|author||bolinfest <email@example.com>||Tue Feb 18 00:26:51 2020|
|committer||GitHub <firstname.lastname@example.org>||Tue Feb 18 00:26:51 2020|
Merge pull request #3 from adetaylor/merge-serde-json-1.0.45 Merge upstream serde_json 1.0.45
This is a lenient JSON parser forked from the serde_json crate that is that is designed to parse JSON written by humans (e.g., JSON config files). This means that it supports:
I am still playing with the idea of making it more lenient, which could include taking more features from the JSON5 spec.
When I created this crate, my immediate goal was to create a fast parser for a config file for a work project. I wanted a file format that would be familiar to developers, but restrictive in what it accepted. I had encountered this problem several times in my career, which always faced the same set of tradeoffs:
When considering the relative downsides of each of these options, it was clear that what I really wanted was a more lenient JSON. The next question was how to get a lenient JSON parser (in Rust, in my case). I considered the following options:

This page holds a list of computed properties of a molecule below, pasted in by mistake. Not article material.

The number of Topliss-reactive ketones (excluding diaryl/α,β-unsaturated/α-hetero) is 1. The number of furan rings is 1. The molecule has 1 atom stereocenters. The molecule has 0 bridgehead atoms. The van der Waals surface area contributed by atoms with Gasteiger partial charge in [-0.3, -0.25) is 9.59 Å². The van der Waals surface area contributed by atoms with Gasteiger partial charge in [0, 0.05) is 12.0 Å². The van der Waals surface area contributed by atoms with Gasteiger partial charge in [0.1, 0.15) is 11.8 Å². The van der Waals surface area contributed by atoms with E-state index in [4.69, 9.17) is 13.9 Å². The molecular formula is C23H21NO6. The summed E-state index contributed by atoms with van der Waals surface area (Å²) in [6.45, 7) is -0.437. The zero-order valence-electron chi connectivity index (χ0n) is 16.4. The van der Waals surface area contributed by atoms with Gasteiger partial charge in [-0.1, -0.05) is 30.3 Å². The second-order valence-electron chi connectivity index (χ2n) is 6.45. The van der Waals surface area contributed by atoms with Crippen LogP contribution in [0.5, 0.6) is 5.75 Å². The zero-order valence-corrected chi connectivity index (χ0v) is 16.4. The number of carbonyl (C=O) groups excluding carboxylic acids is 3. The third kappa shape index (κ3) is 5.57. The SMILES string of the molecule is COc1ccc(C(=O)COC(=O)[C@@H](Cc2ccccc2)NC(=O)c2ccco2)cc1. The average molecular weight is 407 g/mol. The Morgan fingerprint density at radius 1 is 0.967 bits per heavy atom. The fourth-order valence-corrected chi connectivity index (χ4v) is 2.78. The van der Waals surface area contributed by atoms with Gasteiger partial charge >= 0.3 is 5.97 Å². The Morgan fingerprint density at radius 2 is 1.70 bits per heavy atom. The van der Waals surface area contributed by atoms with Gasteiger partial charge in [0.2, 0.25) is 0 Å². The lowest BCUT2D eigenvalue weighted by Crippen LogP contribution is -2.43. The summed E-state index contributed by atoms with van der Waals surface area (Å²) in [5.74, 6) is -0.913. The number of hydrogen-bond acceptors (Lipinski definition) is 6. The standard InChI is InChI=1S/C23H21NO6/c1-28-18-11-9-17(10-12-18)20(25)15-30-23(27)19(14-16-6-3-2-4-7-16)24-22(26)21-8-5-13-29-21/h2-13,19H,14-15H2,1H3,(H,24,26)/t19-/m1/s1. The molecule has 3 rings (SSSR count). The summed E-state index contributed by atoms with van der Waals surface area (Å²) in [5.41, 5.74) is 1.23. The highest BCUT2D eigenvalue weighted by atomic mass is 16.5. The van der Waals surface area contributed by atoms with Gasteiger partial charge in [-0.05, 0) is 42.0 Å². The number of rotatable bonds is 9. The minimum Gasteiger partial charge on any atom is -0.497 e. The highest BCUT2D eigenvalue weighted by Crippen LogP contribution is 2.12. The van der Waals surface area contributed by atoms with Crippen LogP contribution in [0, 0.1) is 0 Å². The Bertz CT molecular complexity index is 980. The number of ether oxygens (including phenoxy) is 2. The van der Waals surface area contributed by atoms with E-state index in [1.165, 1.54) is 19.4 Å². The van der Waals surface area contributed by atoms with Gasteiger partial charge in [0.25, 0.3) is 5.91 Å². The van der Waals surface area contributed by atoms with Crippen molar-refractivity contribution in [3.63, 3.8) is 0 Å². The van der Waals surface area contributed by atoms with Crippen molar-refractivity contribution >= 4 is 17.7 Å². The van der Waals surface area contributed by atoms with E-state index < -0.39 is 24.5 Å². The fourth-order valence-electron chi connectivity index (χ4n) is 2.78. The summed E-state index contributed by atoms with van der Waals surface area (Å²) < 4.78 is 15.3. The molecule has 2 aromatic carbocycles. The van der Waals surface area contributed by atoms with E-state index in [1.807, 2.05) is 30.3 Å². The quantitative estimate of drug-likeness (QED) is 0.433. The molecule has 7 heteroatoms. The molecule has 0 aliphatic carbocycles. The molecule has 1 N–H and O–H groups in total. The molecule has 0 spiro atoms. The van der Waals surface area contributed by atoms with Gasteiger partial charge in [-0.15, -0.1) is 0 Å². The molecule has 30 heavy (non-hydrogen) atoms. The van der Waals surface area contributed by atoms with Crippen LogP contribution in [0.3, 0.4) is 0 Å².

This was my first choice, but the maintainer wanted to keep the scope of
serde_json limited to strict JSON, so we respectfully agreed that forking was the way to go.
The json5 crate supports the superset of JSON specified at https://json5.org/. In principle, the feature set met my needs, but in practice, I discovered the implementation was not nearly as performant as
serde_json, even for small files. (Also, it cannot parse streams: only strings.)
Ultimately, I would like to see a more lenient form of JSON standardized that experiences the same level of ubiquity as JSON today. I would like this crate to be a reference implementation of that new, more lenient specification.
I suspect that being more conservative in adding new features to the spec has the best chance of getting widespread buy-in, which is why I am not immediately gravitating towards implementing all of JSON5. Instead, I am starting with my suggested improvements to JSON from way back in 2011.
\ for continued lines, but at this point, I think backtick (
`) would be a more intuitive solution because that would be consistent with ES6 (though string interpolation would not be supported).
Because serde_jsonrc is a fork of serde_json, it maintains the original licence, which means it is licensed under either of
at your option.
Unless you explicitly state otherwise, any contribution intentionally submitted for inclusion in serde_jsonrc by you, as defined in the Apache-2.0 license, shall be dual licensed as above, without any additional terms or conditions.